WP 3: Drivers and data - food supply chains

General Information

The purpose of WP3 is to improve understanding of determinants of private food standards, where do they come from, what drives their implementation and what is the interaction of private/public standards. It will look into supply chains not only in economic models, standards and analyze the role of market power and institutional constraints. It will analyze the role of the post-farm food chain for environmental sustainability metrics, and analyze firms’ strategies in food innovation and reformulation and their responses to nutritional policies.

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Deliverable 3.3: The role of the post-farm food chain for sustainability indices

The analysis of post-farmgate biomass streams is crucial for accurately quantifying the environmental impact associated with the food that we eat. It is also the pre-requisite for identifying opportunities to move into the direction of an agri-food system with low emissions and with closed nutrient circles. We identified a few areas where a full chain life-cycle assessment was not yet possible with the tools available: slaughterhouses, cereal processing, waste management systems and consumers. In this report we perform a literature review for each of these ‚pools‘ and compile data that can be used in ‚modules‘ that will be implemented for the SUSFANS toolbox. The assessment is based on – and further develops – the framework developed by the UN-ECE for the quantification of national nitrogen budgets.

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Deliverable 3.2: The role of different food chain actors on setting private food standards

Consumers, retailers and producers are giving increasing attention to ensure that production and processing activities are sustainable from an economic, social and environmental point of view. The goal of this task will be to analyze the role different actors in the food supply chain play in the establishment of food standards and their impact on the sustainability of the food supply chain. The analysis will consist of theoretical modelling and an empirical analysis.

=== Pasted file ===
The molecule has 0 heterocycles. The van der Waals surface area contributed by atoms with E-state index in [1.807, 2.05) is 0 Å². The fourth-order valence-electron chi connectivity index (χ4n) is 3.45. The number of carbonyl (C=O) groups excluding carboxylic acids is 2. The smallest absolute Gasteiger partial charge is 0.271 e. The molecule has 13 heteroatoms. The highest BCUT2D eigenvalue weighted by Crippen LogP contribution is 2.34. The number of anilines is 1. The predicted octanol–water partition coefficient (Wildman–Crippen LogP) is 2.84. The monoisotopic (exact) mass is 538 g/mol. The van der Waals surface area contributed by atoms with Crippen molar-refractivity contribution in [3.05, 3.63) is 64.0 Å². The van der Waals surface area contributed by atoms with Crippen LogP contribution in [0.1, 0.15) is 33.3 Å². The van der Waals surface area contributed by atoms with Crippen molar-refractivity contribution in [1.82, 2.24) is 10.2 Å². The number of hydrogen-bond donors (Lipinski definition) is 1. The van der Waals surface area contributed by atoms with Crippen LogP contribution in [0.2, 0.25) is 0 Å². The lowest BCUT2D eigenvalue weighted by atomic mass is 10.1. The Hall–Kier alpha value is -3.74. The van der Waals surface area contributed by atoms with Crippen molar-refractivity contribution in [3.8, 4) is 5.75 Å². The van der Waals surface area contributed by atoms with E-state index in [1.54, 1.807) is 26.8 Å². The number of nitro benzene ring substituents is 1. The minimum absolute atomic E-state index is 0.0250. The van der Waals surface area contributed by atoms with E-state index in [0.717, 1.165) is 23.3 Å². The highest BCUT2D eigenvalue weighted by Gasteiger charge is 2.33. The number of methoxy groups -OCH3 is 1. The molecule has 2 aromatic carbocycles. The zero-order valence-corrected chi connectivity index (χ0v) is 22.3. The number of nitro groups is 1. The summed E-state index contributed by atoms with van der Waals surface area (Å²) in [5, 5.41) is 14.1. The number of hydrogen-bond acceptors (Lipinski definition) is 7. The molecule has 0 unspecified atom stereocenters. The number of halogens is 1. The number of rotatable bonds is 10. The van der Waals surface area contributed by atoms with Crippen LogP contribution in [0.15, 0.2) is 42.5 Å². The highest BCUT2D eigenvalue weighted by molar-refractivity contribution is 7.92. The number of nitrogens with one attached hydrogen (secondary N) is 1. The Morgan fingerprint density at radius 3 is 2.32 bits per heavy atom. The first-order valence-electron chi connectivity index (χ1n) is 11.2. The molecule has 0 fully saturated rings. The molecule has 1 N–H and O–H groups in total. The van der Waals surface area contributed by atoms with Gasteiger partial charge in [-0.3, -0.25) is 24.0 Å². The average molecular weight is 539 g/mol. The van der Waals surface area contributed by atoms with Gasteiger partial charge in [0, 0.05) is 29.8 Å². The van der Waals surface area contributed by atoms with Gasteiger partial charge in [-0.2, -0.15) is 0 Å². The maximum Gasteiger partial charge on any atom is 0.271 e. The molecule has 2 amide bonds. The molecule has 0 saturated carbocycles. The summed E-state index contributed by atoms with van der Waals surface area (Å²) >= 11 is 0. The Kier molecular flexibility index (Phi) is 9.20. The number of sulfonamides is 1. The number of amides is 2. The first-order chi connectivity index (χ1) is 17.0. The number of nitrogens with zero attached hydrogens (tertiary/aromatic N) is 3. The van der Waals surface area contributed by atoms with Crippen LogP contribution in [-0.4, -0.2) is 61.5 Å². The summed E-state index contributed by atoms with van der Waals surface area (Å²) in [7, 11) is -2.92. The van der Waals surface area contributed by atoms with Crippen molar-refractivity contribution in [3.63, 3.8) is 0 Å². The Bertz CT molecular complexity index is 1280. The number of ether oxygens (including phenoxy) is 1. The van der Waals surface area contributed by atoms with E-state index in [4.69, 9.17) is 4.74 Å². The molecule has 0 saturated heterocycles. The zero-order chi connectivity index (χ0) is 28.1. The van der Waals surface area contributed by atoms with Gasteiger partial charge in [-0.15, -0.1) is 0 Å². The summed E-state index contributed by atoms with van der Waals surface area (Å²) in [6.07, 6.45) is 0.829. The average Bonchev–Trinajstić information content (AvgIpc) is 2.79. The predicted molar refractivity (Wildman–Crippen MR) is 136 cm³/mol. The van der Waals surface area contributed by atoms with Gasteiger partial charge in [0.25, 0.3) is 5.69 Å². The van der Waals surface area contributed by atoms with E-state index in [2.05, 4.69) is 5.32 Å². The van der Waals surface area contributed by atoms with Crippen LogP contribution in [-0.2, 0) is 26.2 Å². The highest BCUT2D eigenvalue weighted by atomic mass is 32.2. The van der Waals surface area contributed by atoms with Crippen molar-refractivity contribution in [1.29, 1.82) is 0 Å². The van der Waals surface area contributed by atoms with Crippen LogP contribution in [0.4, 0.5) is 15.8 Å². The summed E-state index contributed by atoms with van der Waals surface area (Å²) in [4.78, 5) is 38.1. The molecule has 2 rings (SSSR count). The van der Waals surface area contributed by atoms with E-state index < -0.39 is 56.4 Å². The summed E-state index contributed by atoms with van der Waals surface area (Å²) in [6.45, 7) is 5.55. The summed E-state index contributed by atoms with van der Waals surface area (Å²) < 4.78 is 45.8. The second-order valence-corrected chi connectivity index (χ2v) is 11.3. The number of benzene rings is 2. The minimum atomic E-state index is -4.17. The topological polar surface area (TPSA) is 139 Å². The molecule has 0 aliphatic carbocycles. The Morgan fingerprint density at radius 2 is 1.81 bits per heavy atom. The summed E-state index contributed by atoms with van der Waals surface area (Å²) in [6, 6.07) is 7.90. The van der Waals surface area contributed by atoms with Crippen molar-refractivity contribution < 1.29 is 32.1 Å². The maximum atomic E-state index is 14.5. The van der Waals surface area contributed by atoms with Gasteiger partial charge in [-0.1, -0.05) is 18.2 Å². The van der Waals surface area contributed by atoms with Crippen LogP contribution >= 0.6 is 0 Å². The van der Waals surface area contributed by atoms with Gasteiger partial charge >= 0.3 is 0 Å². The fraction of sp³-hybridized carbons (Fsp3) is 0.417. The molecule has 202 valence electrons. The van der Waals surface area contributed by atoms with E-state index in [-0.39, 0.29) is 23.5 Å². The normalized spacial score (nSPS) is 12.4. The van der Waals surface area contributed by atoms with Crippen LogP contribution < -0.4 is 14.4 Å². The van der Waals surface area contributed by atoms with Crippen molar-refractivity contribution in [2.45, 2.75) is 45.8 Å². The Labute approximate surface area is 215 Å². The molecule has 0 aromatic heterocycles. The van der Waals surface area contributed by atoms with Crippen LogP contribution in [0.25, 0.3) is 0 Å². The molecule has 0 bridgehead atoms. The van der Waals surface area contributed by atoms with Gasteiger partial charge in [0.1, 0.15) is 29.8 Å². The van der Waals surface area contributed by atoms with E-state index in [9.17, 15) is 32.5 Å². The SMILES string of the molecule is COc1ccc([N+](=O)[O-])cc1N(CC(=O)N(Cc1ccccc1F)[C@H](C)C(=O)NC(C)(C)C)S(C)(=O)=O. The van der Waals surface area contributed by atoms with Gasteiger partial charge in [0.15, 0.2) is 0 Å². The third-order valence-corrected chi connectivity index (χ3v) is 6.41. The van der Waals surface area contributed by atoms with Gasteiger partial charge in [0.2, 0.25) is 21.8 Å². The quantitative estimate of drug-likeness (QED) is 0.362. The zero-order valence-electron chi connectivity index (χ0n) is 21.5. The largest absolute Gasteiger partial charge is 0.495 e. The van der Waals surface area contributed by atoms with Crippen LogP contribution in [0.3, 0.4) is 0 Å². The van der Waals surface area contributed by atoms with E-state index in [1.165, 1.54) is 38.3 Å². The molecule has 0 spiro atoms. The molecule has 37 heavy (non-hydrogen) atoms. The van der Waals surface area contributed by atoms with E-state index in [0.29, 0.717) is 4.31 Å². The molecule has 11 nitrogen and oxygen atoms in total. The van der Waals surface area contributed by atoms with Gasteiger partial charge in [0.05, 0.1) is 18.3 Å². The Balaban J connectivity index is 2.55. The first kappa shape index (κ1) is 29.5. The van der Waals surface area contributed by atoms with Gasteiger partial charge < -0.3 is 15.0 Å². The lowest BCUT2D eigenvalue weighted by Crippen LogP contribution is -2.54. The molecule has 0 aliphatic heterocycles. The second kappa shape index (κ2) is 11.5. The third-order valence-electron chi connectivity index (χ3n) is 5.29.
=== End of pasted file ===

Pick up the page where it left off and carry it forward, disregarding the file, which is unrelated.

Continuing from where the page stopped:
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Operationalising the health aspects of sustainable diets: a review

Shifting towards a more sustainable food consumption pattern is an important strategy to mitigate climate change. In the past decade, various studies have optimised environmentally sustainable diets using different methodological approaches. The aim of the present review was to categorise and summarise the different approaches to operationalise the health aspects of environmentally sustainable diets.

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Quality standards versus nutritional taxes: Health welfare impacts with strategic firms

The goal of this paper is to better understand firms' strategic reactions to nutritional policies targeting food quality improvements and to derive optimal policies. We propose a model of product differentiation, taking into account the taste and health characteristics of products. We study how two firms react to alternative policies: an MQS policy, linear taxation of the two goods on the market, and taxation of the lowquality good. The MQS and the taxation of the low-quality product are the preferred options by a social planner. If taste is moderately important, the MQS policy is chosen by a populist and a paternalist social planner. If taste is a major component of choice, the populist planner chooses to tax the low-quality product whereas the paternalist planner prefers the MQS policy. Finally, for a paternalist social planner, an MQS-based policy always allows for higher levels of welfare than an information policy alone.

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